Date: 03 Sep 2014

Danjon, André-Louis

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BornCaen, Calvados, France, 6 April 1890

DiedParis, France, 21 April 1967

André Danjon led the recovery of French astronomy to excellence after many decades of neglect and the two world wars fought on French soil. Danjon is remembered for his development of instruments and for his fundamental studies of the Earth’s rotation. As a result of his efforts to stabilize and expand the International Astronomical Union [IAU] during the troubled period after World War II, Danjon exercised substantial influence on twentieth-century astronomy.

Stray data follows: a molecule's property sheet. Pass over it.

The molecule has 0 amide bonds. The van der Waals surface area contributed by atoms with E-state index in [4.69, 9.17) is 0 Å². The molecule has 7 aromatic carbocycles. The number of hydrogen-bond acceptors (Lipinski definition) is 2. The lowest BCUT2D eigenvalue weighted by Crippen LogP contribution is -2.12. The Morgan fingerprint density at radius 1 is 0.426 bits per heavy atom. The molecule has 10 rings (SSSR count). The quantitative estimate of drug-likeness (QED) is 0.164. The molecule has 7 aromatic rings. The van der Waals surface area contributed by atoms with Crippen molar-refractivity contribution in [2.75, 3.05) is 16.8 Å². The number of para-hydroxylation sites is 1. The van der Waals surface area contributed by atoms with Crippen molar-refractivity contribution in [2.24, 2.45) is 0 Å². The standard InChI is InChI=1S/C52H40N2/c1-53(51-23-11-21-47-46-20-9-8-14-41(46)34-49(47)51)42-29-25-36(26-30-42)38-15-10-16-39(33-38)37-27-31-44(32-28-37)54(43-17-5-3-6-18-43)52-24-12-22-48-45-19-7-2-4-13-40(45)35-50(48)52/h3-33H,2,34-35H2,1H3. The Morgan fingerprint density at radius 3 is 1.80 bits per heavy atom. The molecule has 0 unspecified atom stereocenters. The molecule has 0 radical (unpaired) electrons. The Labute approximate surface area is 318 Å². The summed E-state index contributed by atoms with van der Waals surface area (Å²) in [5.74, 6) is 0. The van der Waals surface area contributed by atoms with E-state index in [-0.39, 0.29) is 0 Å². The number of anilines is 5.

The son of Louis Dominique Danjon and Marie Justine Binet, both drapers, Danjon was one of three siblings. His father was at first an accountant, which may perhaps explain Danjon’s lifelong interest in precision and exactness; characteristics he first evinced while a student at the Lycée Malherbe in Caen. In 1910, Danjon was accepted for admission to several of the major French institutions of which he chose the École Normale Supérieure [ENS]. During his studi ...